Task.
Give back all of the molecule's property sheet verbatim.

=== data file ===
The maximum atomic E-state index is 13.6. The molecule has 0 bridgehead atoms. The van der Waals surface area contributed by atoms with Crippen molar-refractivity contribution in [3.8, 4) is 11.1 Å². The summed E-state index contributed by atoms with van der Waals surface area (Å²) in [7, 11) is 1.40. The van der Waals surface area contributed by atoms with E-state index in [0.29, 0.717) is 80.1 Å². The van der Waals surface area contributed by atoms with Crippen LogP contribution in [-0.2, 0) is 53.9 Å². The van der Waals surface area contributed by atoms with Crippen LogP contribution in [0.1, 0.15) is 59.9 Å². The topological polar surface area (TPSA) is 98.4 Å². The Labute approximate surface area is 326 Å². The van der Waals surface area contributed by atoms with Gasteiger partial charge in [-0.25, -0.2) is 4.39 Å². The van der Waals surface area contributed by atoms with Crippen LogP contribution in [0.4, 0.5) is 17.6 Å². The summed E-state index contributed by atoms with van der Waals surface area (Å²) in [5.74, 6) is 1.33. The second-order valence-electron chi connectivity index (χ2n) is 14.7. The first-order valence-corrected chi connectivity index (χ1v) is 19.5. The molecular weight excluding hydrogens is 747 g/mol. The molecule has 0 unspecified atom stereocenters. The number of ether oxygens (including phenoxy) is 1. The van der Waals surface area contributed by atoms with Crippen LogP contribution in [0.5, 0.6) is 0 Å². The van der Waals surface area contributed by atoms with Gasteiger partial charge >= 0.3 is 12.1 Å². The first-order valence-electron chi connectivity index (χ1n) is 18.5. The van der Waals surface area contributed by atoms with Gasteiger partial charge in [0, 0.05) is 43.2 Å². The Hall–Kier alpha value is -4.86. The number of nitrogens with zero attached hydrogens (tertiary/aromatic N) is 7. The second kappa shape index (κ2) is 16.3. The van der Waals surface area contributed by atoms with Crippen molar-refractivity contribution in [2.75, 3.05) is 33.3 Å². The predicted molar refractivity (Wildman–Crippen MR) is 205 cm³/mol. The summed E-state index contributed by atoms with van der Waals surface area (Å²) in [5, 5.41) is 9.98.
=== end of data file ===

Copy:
The maximum atomic E-state index is 13.6. The molecule has 0 bridgehead atoms. The van der Waals surface area contributed by atoms with Crippen molar-refractivity contribution in [3.8, 4) is 11.1 Å². The summed E-state index contributed by atoms with van der Waals surface area (Å²) in [7, 11) is 1.40. The van der Waals surface area contributed by atoms with E-state index in [0.29, 0.717) is 80.1 Å². The van der Waals surface area contributed by atoms with Crippen LogP contribution in [-0.2, 0) is 53.9 Å². The van der Waals surface area contributed by atoms with Crippen LogP contribution in [0.1, 0.15) is 59.9 Å². The topological polar surface area (TPSA) is 98.4 Å². The Labute approximate surface area is 326 Å². The van der Waals surface area contributed by atoms with Gasteiger partial charge in [-0.25, -0.2) is 4.39 Å². The van der Waals surface area contributed by atoms with Crippen LogP contribution in [0.4, 0.5) is 17.6 Å². The summed E-state index contributed by atoms with van der Waals surface area (Å²) in [5.74, 6) is 1.33. The second-order valence-electron chi connectivity index (χ2n) is 14.7. The first-order valence-corrected chi connectivity index (χ1v) is 19.5. The molecular weight excluding hydrogens is 747 g/mol. The molecule has 0 unspecified atom stereocenters. The number of ether oxygens (including phenoxy) is 1. The van der Waals surface area contributed by atoms with Crippen LogP contribution in [0.5, 0.6) is 0 Å². The van der Waals surface area contributed by atoms with Gasteiger partial charge >= 0.3 is 12.1 Å². The first-order valence-electron chi connectivity index (χ1n) is 18.5. The van der Waals surface area contributed by atoms with Gasteiger partial charge in [0, 0.05) is 43.2 Å². The Hall–Kier alpha value is -4.86. The number of nitrogens with zero attached hydrogens (tertiary/aromatic N) is 7. The second kappa shape index (κ2) is 16.3. The van der Waals surface area contributed by atoms with Crippen molar-refractivity contribution in [2.75, 3.05) is 33.3 Å². The predicted molar refractivity (Wildman–Crippen MR) is 205 cm³/mol. The summed E-state index contributed by atoms with van der Waals surface area (Å²) in [5, 5.41) is 9.98.